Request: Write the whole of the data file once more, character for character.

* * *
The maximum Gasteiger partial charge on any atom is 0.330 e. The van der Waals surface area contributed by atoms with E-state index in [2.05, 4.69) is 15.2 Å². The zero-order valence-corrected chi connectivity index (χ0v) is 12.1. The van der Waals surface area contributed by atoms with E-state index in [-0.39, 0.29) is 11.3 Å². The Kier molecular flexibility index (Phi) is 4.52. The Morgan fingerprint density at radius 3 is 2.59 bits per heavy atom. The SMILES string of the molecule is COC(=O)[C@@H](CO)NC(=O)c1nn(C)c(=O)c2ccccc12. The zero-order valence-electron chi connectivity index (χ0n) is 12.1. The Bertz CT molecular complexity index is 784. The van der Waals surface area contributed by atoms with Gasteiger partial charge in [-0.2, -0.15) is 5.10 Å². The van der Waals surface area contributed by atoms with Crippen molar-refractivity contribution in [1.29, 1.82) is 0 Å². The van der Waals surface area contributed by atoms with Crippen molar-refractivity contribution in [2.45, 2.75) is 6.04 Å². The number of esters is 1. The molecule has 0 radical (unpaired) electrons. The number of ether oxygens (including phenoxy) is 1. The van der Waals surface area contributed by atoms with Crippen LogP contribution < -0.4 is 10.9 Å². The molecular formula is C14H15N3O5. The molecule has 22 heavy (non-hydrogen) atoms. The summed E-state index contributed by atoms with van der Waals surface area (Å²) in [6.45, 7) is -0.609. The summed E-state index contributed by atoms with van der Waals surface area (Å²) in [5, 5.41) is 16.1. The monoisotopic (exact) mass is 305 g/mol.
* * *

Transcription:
The maximum Gasteiger partial charge on any atom is 0.330 e. The van der Waals surface area contributed by atoms with E-state index in [2.05, 4.69) is 15.2 Å². The zero-order valence-corrected chi connectivity index (χ0v) is 12.1. The van der Waals surface area contributed by atoms with E-state index in [-0.39, 0.29) is 11.3 Å². The Kier molecular flexibility index (Phi) is 4.52. The Morgan fingerprint density at radius 3 is 2.59 bits per heavy atom. The SMILES string of the molecule is COC(=O)[C@@H](CO)NC(=O)c1nn(C)c(=O)c2ccccc12. The zero-order valence-electron chi connectivity index (χ0n) is 12.1. The Bertz CT molecular complexity index is 784. The van der Waals surface area contributed by atoms with Gasteiger partial charge in [-0.2, -0.15) is 5.10 Å². The van der Waals surface area contributed by atoms with Crippen molar-refractivity contribution in [1.29, 1.82) is 0 Å². The van der Waals surface area contributed by atoms with Crippen molar-refractivity contribution in [2.45, 2.75) is 6.04 Å². The number of esters is 1. The molecule has 0 radical (unpaired) electrons. The number of ether oxygens (including phenoxy) is 1. The van der Waals surface area contributed by atoms with Crippen LogP contribution < -0.4 is 10.9 Å². The molecular formula is C14H15N3O5. The molecule has 22 heavy (non-hydrogen) atoms. The summed E-state index contributed by atoms with van der Waals surface area (Å²) in [6.45, 7) is -0.609. The summed E-state index contributed by atoms with van der Waals surface area (Å²) in [5, 5.41) is 16.1. The monoisotopic (exact) mass is 305 g/mol.